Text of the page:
The only thorn in my film photography side so far is scanning the negatives. لعبة القمار بوكر There are too many choices and I want to know that my method is getting the most from the negative but is relatively simple and easy to repeat. البينجو After a lot of research and experimentation, I think I’ve found a procedure for scanning B&W negatives. I just need to figure out the best way of scanning C-41 negatives; so far I’ve found scanning colour negatives needs way too much tweaking to get the colour balance right. I’ve read a lot of different articles, tried Epson Scan, Vuescan and abandoned SilverFast (it won’t even connect to the scanner and now it just immediately crashes when I try to load it!!) and I’m still scratching my head. The best result has always been from Epson Scan but I still find myself with really inconsistent results (some really poor) and I have to mess around with the RGB levels in the scanner software way too much. I think I’m going to try scanning as a positive and following a guide on Feeling Negative. I’ve read a lot about ColorPerfect and negfix8 and I think the time has come to try them.
So my black & white scanning procedure with an Epson V700 is as follows:
- I use Epson Scan software with all the enhancement settings turned off (including the sharpening)
- The following settings: B&W negative Film, 16-bit grayscale (Despite what some say on forums I didn’t see any great – if any – improvement scanning in 48-bit RGB and ditching two of the channels in Photoshop. I came to this conclusion after a LOT of flicking between the two versions! رهان الخيل ), 6400dpi (I’ll down-res this to 3200 dpi later for a slight improvement in sharpness)
- Using the ‘normal’ view rather than ‘thumbnail’ I draw a rough select box around the first frame I want to scan then, zooming closer, I make a more precise selection to exclude everything except the exposed image
- I then click the ‘Auto Exposure’ button, which is usually a pretty good starting point
- Opening the ‘Histogram Adjustment’ window I change the ‘Output’ values to 0 and 255 and move the white and black points to the right and left of the histogram graph – I don’t want any (or at least not too much) clipping at this stage. I adjust the midpoint until the overall brightness looks about right (erring on the side of brighter than I need it to be)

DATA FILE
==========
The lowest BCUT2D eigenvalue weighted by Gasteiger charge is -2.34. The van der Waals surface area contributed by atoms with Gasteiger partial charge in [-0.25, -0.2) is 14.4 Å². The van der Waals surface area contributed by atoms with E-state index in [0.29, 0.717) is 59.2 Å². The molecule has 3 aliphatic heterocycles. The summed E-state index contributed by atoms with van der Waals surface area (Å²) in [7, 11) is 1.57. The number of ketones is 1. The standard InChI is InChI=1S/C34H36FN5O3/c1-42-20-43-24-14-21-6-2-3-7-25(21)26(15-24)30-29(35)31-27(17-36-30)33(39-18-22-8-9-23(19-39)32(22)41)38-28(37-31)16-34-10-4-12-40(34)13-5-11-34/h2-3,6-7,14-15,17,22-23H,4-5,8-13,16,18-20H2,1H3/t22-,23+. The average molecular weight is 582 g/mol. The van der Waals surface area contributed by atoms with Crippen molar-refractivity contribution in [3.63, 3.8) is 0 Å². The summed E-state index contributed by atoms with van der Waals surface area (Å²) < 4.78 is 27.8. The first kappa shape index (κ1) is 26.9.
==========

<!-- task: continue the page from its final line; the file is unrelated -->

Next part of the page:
- I then either set up the other frames in the same way (by taking a copy of the previous frame) or start the scan. It’s a bit tedious zooming into each frame and tweaking – is there a better way!?
- Load the images into Photoshop and down sample them to 3200dpi (I’ve read that the EPSON V700 scans are optimum at 3200dpi but scanning at 6400dpi and down sampling showed a little improvement compared to scanning at 3200dpi)
- I adjust the levels in Photoshop – I found that the ‘Blacks’ slider in Lightroom does not seem operate in the same way as adjusting the black point of Levels in Photoshop. I want the blacks to clip slightly and if a large adjustment is required, the result in Lightroom is horrible!
- I add a local contrast by using a High Pass filter – Radius: 20 pixels on a duplicate layer, set the layer blend mode to ‘Overlay’, and the opacity to 25% – I’m going to reconsider whether or not to do this in Photoshop. I like to have a non-destructive workflow and so I don’t like to flatten the original image. Adding the High Pass filter layer adds to the file size significantly and for little return. I should probably just use the ‘Clarity’ slider in Lightroom instead.
- The rest of the tweaks are performed in Lightroom and are specific to each image. As this is film I try to keep the tweaks to a minimum: Dust removal, capture sharpening, scanner noise reduction, some slight contrast tweaking using curves
Here’s an example output from my B&W negative scanning process:
Canon EOS 3, EF 50mm f/1.2L, ILFORD HP5 PLUS (shot at ISO 800), processed by Peak Imaging, Scanned on Epson V700